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On-demand software testing service pays off for three startups, and Second Rotation turned to uTest to help test their software and say the on-demand service found bugs they otherwise would have had trouble locating.

Exposing your applications to the globe via the Internet can be downright scary, but exposing your applications to a global community of testers on-demand can be downright effective, according to three companies that recently completed pilots with uTest.

uTest gives us the opportunity to be exposed to a variety of people. It's important to have people around world give feedback--it maximizes the ability to find unique bugs.
Sagi Richberg

Founded in 2007, Ashland, Mass.-based uTest offers a hosted infrastructure for QA and usability testing with a pay-per-bug business model. uTest provides a global community of testers, dubbed "uTesters," leveraging a social networking-type model. As of May, uTest had signed up more than 7,000 testers, from a range of countries and with a range of experience levels.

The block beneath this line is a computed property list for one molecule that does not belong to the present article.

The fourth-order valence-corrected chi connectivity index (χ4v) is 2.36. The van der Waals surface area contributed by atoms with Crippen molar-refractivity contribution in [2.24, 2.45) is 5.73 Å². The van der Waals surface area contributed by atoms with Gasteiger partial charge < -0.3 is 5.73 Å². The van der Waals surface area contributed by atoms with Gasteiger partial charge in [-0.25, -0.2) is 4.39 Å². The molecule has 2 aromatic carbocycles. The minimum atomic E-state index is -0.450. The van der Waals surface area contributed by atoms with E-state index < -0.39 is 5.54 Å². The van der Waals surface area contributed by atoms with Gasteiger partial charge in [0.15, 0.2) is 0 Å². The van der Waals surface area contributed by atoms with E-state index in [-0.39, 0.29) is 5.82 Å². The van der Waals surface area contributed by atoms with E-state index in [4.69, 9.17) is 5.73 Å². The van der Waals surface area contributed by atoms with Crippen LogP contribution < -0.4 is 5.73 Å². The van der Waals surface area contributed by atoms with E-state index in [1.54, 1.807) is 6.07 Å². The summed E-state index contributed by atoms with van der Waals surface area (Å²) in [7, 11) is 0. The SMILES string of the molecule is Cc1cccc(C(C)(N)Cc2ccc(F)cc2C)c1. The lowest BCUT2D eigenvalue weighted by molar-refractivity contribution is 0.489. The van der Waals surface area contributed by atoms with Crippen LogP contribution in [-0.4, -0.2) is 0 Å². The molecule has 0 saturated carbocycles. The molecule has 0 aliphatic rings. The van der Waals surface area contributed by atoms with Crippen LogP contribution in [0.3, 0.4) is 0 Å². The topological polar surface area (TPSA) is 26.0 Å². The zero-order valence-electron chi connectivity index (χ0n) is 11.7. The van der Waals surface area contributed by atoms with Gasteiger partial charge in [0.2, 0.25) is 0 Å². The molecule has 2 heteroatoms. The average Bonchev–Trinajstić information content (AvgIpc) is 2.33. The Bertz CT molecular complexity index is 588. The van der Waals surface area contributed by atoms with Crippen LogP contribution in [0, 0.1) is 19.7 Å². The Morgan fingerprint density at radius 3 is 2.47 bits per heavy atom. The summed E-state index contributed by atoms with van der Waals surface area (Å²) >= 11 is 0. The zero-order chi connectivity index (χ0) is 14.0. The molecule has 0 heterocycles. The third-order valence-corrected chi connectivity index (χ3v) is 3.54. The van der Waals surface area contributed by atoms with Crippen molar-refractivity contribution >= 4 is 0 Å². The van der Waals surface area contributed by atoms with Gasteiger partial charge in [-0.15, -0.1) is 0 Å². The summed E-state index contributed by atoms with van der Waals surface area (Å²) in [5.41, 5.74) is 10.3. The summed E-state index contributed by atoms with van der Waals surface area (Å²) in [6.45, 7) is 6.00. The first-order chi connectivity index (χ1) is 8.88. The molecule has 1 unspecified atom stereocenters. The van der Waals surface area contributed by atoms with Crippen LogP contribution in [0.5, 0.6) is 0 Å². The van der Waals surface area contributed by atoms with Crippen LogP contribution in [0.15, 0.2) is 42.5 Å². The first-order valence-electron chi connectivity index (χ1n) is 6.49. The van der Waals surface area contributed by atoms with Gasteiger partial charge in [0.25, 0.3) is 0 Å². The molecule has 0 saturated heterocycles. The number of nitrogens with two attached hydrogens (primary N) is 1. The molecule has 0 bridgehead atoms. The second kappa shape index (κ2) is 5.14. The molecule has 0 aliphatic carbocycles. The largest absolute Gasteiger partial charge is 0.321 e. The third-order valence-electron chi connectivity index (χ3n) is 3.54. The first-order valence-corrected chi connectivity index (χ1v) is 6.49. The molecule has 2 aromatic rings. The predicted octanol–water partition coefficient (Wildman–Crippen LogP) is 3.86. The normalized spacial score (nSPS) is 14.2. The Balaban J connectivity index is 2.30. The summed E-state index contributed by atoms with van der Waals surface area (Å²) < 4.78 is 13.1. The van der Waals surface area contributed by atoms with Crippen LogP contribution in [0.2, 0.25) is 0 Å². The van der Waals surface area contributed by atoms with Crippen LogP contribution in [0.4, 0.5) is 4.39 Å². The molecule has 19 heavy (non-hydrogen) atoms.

The diversity of uTest's community is a key benefit, according to Anson Kuo, vice president of business development for Scottsdale, Ariz.-based, an international Web portal for
people sharing their interests and favorite things on the Web.

"Our QA is based in Scottsdale, so we only get a one-dimensional perspective," he said. "uTest has testers all over world. The bugs they found were complications from different platforms, different operating systems, different locations, different firewalls. They provide a more thorough testing perspective."

PerfSpot, which launched near the end of 2006, just hit over 17 million members, Kuo said. The uTest pilot tested the live site, primarily the technical and functional requirements of the registration process.

"They found a few technical bugs, and we were very happy they were able to do that. These were issues that stopped the site from working," he said. "To us, that's golden. They were also able to come up with some functional bugs or issues that didn't stop the site but were big enough of a deal where users who were Internet-savvy would see it and know it's not quite right."

Finding financial transaction bugs